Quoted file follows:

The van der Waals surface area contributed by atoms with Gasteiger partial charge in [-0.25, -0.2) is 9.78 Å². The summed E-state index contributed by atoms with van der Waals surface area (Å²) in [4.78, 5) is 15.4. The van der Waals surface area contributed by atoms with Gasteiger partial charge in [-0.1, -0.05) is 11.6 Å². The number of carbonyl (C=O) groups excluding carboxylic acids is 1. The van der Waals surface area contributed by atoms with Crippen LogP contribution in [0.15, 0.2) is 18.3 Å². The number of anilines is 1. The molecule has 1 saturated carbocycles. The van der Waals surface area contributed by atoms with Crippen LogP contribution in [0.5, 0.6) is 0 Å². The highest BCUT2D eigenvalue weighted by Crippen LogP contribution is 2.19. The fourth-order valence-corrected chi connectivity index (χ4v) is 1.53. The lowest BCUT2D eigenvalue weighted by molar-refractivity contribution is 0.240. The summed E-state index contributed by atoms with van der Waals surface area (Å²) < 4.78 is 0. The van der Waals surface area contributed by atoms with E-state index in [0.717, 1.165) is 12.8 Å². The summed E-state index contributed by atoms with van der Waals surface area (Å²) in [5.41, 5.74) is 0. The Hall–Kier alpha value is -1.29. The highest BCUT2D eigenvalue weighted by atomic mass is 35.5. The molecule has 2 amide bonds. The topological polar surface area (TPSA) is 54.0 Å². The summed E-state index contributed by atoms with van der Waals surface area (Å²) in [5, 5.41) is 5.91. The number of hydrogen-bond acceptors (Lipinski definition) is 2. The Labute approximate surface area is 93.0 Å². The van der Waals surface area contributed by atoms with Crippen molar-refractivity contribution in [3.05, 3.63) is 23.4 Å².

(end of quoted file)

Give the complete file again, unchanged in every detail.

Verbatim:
The van der Waals surface area contributed by atoms with Gasteiger partial charge in [-0.25, -0.2) is 9.78 Å². The summed E-state index contributed by atoms with van der Waals surface area (Å²) in [4.78, 5) is 15.4. The van der Waals surface area contributed by atoms with Gasteiger partial charge in [-0.1, -0.05) is 11.6 Å². The number of carbonyl (C=O) groups excluding carboxylic acids is 1. The van der Waals surface area contributed by atoms with Crippen LogP contribution in [0.15, 0.2) is 18.3 Å². The number of anilines is 1. The molecule has 1 saturated carbocycles. The van der Waals surface area contributed by atoms with Crippen LogP contribution in [0.5, 0.6) is 0 Å². The highest BCUT2D eigenvalue weighted by Crippen LogP contribution is 2.19. The fourth-order valence-corrected chi connectivity index (χ4v) is 1.53. The lowest BCUT2D eigenvalue weighted by molar-refractivity contribution is 0.240. The summed E-state index contributed by atoms with van der Waals surface area (Å²) < 4.78 is 0. The van der Waals surface area contributed by atoms with E-state index in [0.717, 1.165) is 12.8 Å². The summed E-state index contributed by atoms with van der Waals surface area (Å²) in [5.41, 5.74) is 0. The Hall–Kier alpha value is -1.29. The highest BCUT2D eigenvalue weighted by atomic mass is 35.5. The molecule has 2 amide bonds. The topological polar surface area (TPSA) is 54.0 Å². The summed E-state index contributed by atoms with van der Waals surface area (Å²) in [5, 5.41) is 5.91. The number of hydrogen-bond acceptors (Lipinski definition) is 2. The Labute approximate surface area is 93.0 Å². The van der Waals surface area contributed by atoms with Crippen molar-refractivity contribution in [3.05, 3.63) is 23.4 Å².